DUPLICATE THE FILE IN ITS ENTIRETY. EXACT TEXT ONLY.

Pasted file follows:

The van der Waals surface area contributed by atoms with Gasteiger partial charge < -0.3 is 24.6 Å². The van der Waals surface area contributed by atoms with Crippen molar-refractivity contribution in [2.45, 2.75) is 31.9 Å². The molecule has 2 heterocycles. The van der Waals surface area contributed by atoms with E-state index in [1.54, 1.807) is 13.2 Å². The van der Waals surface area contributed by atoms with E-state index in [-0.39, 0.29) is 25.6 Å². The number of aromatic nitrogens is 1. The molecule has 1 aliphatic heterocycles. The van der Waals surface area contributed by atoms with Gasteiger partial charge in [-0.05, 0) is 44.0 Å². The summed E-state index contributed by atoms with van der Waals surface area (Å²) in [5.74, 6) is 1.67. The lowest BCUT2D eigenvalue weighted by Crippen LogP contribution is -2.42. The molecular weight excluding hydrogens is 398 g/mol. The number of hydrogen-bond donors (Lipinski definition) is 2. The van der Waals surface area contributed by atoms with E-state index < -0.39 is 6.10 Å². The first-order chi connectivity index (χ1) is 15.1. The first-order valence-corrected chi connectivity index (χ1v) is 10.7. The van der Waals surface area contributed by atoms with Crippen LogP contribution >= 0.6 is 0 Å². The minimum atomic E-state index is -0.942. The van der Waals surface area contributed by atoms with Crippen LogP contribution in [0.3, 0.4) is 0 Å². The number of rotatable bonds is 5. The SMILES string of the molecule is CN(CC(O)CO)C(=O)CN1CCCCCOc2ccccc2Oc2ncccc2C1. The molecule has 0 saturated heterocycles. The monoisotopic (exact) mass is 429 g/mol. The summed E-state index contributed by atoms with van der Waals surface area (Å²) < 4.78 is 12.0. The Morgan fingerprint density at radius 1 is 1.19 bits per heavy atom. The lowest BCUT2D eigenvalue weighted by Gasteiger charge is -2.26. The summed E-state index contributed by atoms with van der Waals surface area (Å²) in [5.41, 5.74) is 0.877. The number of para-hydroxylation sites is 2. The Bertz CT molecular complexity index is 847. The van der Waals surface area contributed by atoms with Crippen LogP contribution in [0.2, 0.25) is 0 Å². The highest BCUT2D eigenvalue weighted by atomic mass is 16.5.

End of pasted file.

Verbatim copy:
The van der Waals surface area contributed by atoms with Gasteiger partial charge < -0.3 is 24.6 Å². The van der Waals surface area contributed by atoms with Crippen molar-refractivity contribution in [2.45, 2.75) is 31.9 Å². The molecule has 2 heterocycles. The van der Waals surface area contributed by atoms with E-state index in [1.54, 1.807) is 13.2 Å². The van der Waals surface area contributed by atoms with E-state index in [-0.39, 0.29) is 25.6 Å². The number of aromatic nitrogens is 1. The molecule has 1 aliphatic heterocycles. The van der Waals surface area contributed by atoms with Gasteiger partial charge in [-0.05, 0) is 44.0 Å². The summed E-state index contributed by atoms with van der Waals surface area (Å²) in [5.74, 6) is 1.67. The lowest BCUT2D eigenvalue weighted by Crippen LogP contribution is -2.42. The molecular weight excluding hydrogens is 398 g/mol. The number of hydrogen-bond donors (Lipinski definition) is 2. The van der Waals surface area contributed by atoms with E-state index < -0.39 is 6.10 Å². The first-order chi connectivity index (χ1) is 15.1. The first-order valence-corrected chi connectivity index (χ1v) is 10.7. The van der Waals surface area contributed by atoms with Crippen LogP contribution >= 0.6 is 0 Å². The minimum atomic E-state index is -0.942. The van der Waals surface area contributed by atoms with Crippen LogP contribution in [0.3, 0.4) is 0 Å². The number of rotatable bonds is 5. The SMILES string of the molecule is CN(CC(O)CO)C(=O)CN1CCCCCOc2ccccc2Oc2ncccc2C1. The molecule has 0 saturated heterocycles. The monoisotopic (exact) mass is 429 g/mol. The summed E-state index contributed by atoms with van der Waals surface area (Å²) < 4.78 is 12.0. The Morgan fingerprint density at radius 1 is 1.19 bits per heavy atom. The lowest BCUT2D eigenvalue weighted by Gasteiger charge is -2.26. The summed E-state index contributed by atoms with van der Waals surface area (Å²) in [5.41, 5.74) is 0.877. The number of para-hydroxylation sites is 2. The Bertz CT molecular complexity index is 847. The van der Waals surface area contributed by atoms with Crippen LogP contribution in [0.2, 0.25) is 0 Å². The highest BCUT2D eigenvalue weighted by atomic mass is 16.5.